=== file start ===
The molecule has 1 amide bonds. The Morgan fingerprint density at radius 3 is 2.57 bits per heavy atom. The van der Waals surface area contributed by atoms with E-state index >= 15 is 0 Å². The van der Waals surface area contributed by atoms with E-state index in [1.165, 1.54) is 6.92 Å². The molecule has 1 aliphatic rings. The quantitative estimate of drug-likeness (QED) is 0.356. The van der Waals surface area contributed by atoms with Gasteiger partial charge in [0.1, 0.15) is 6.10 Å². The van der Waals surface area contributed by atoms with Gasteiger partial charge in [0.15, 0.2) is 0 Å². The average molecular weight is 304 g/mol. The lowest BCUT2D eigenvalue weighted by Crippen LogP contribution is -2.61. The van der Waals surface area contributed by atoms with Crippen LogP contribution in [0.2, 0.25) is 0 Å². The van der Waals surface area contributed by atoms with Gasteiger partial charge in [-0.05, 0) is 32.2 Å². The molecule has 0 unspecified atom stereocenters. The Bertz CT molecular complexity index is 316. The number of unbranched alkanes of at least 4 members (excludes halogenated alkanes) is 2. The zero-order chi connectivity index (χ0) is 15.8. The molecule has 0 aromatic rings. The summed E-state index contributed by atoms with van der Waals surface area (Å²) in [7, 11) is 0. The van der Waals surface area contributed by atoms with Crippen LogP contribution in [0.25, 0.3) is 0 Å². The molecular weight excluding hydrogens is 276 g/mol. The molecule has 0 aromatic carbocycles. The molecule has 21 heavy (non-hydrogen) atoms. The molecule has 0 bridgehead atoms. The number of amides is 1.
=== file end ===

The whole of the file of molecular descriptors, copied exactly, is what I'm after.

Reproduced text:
The molecule has 1 amide bonds. The Morgan fingerprint density at radius 3 is 2.57 bits per heavy atom. The van der Waals surface area contributed by atoms with E-state index >= 15 is 0 Å². The van der Waals surface area contributed by atoms with E-state index in [1.165, 1.54) is 6.92 Å². The molecule has 1 aliphatic rings. The quantitative estimate of drug-likeness (QED) is 0.356. The van der Waals surface area contributed by atoms with Gasteiger partial charge in [0.1, 0.15) is 6.10 Å². The van der Waals surface area contributed by atoms with Gasteiger partial charge in [0.15, 0.2) is 0 Å². The average molecular weight is 304 g/mol. The lowest BCUT2D eigenvalue weighted by Crippen LogP contribution is -2.61. The van der Waals surface area contributed by atoms with Crippen LogP contribution in [0.2, 0.25) is 0 Å². The van der Waals surface area contributed by atoms with Gasteiger partial charge in [-0.05, 0) is 32.2 Å². The molecule has 0 unspecified atom stereocenters. The Bertz CT molecular complexity index is 316. The number of unbranched alkanes of at least 4 members (excludes halogenated alkanes) is 2. The zero-order chi connectivity index (χ0) is 15.8. The molecule has 0 aromatic rings. The summed E-state index contributed by atoms with van der Waals surface area (Å²) in [7, 11) is 0. The van der Waals surface area contributed by atoms with Crippen LogP contribution in [0.25, 0.3) is 0 Å². The molecular weight excluding hydrogens is 276 g/mol. The molecule has 0 aromatic carbocycles. The molecule has 21 heavy (non-hydrogen) atoms. The molecule has 0 bridgehead atoms. The number of amides is 1.